Polk County Publishing Company, P.O. Box 1267, Livingston, TX. 77351 - (936) 327-4357











San Jacinto News Times - Local News

Copyright 2015 - Polk County Publishing Company

 

Animal cruelty not tolerated in county

 

COLDSPRING — In the latter part of December 2014, San Jacinto County Sheriff Greg Caper's office received numerous calls regarding animal neglect/animal cruelty in the county. Thus far, deputies who have responded to those calls and have successfully mitigated the problems without having to file criminal charges against the owners. Unless charges are filed, animal cruelty cases remain protected and persons/addresses involved are not released to the public. In one case recently, the sheriff's deputies ran into Precinct 3 Constable Sam Houston, who was working an investigation into the same animal and animal owner as the sheriff's office. Jointly, a solution was offered for the owner to voluntarily give up ownership of the animal to a horse rescue provider in the area to rehabilitate the horse back to being a viable animal. This allowed the constable and the sheriff to avoid filing criminal charges against the owner and having to seize the animal through the courts. Unlike an individual who would intentionally hurt, abuse or injure animals, this case involved a person who simply could not afford to take care of the animal any longer and was not aware of a place to turn for help. The investigation supported these facts. Sheriff Capers and Constable Houston agree that times are hard for people in San Jacinto County. It is not unusual for a citizen to acquire a horse or other animal as a gift for their daughters and sons, even without the ability to maintain that responsibility. "As wonderful as it is for a parent to provide for their children, it is important for people to recognize that domesticated animals need to be cared for as well. This is not a cheap investment. Horses need more than grass to survive," said Sheriff Capers. Horses and other pets, unlike their wild ancestors, are generally not able to care for themselves. They need water, food and shelter. Grooming and handling is necessary as well. The message is simple, "There are alternatives to simply letting an animal wither to death only because you can no longer afford the responsibility." Ego and community standing will not play a part in the court process if law enforcement is required to prosecute an animal cruelty case. If a person takes the necessary steps to protect and care for their animals, even even if it means giving them up to someone who can, they may avoid the costly, painful and embarrassing aspect of being a defendant in a criminal court case. If you need information on the different animal rescue providers in our area, please feel free to contact a local veterinarian or the SPCA for information. These bona-fide providers will remove the animal by taking ownership and rehabilitate it into a viable animal. Most of the time this service is free to the owner who voluntarily gives up their ownership to better provide for the animal. The providers gain their support by selling animals that have been rehabilitated into acceptable homes and families. Regardless of your status in life, if you choose to take on the responsibility of animal ownership, the important message is, do not let your animals suffer. Animal Cruelty is a felony offense, punishable by prison time and/or fines. Law enforcement in San Jacinto County will continue to take on the responsibility of protecting those who cannot speak for themselves, be it human or animal. Do the right thing when it comes to the responsibility of pet/animal ownership that you have taken on.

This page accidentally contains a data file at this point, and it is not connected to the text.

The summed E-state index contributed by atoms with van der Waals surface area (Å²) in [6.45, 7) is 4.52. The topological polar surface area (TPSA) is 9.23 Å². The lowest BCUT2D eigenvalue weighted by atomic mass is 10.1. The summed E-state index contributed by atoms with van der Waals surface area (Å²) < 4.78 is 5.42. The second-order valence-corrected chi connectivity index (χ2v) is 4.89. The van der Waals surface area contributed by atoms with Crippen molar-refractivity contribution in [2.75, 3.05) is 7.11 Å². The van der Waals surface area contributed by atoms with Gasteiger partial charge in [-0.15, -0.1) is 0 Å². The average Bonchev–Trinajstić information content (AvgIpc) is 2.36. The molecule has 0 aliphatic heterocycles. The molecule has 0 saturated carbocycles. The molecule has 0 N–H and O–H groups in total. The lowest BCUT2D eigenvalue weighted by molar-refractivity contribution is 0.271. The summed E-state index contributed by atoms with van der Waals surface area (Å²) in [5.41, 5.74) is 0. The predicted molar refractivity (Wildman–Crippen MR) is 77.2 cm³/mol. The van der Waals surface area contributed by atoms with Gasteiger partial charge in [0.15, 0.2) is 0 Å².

Polk County Publishing Company